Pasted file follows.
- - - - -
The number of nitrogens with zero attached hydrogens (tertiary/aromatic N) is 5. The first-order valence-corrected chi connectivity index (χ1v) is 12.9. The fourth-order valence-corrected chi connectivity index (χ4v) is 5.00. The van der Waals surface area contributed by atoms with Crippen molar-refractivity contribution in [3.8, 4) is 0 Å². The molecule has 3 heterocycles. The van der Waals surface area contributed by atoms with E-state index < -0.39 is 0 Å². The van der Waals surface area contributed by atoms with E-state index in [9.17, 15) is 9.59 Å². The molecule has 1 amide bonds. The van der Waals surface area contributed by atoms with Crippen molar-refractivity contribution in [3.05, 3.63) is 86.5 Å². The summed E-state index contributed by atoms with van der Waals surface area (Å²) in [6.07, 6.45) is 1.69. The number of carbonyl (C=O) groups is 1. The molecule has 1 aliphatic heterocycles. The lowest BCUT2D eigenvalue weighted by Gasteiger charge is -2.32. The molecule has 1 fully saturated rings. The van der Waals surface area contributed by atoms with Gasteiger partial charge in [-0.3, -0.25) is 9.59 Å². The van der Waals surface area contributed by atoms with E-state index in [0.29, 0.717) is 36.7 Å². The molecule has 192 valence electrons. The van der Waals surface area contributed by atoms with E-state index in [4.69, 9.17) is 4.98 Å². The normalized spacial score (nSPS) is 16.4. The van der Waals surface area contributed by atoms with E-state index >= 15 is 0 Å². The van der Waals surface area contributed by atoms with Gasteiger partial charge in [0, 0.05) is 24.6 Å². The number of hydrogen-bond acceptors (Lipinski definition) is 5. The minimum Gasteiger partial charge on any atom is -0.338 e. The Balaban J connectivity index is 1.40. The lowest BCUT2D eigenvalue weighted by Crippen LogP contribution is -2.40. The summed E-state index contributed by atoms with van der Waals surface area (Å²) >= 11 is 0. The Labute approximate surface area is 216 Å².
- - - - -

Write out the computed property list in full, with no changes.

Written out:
The number of nitrogens with zero attached hydrogens (tertiary/aromatic N) is 5. The first-order valence-corrected chi connectivity index (χ1v) is 12.9. The fourth-order valence-corrected chi connectivity index (χ4v) is 5.00. The van der Waals surface area contributed by atoms with Crippen molar-refractivity contribution in [3.8, 4) is 0 Å². The molecule has 3 heterocycles. The van der Waals surface area contributed by atoms with E-state index < -0.39 is 0 Å². The van der Waals surface area contributed by atoms with E-state index in [9.17, 15) is 9.59 Å². The molecule has 1 amide bonds. The van der Waals surface area contributed by atoms with Crippen molar-refractivity contribution in [3.05, 3.63) is 86.5 Å². The summed E-state index contributed by atoms with van der Waals surface area (Å²) in [6.07, 6.45) is 1.69. The number of carbonyl (C=O) groups is 1. The molecule has 1 aliphatic heterocycles. The lowest BCUT2D eigenvalue weighted by Gasteiger charge is -2.32. The molecule has 1 fully saturated rings. The van der Waals surface area contributed by atoms with Gasteiger partial charge in [-0.3, -0.25) is 9.59 Å². The van der Waals surface area contributed by atoms with E-state index in [0.29, 0.717) is 36.7 Å². The molecule has 192 valence electrons. The van der Waals surface area contributed by atoms with E-state index in [4.69, 9.17) is 4.98 Å². The normalized spacial score (nSPS) is 16.4. The van der Waals surface area contributed by atoms with E-state index >= 15 is 0 Å². The van der Waals surface area contributed by atoms with Gasteiger partial charge in [0, 0.05) is 24.6 Å². The number of hydrogen-bond acceptors (Lipinski definition) is 5. The minimum Gasteiger partial charge on any atom is -0.338 e. The Balaban J connectivity index is 1.40. The lowest BCUT2D eigenvalue weighted by Crippen LogP contribution is -2.40. The summed E-state index contributed by atoms with van der Waals surface area (Å²) >= 11 is 0. The Labute approximate surface area is 216 Å².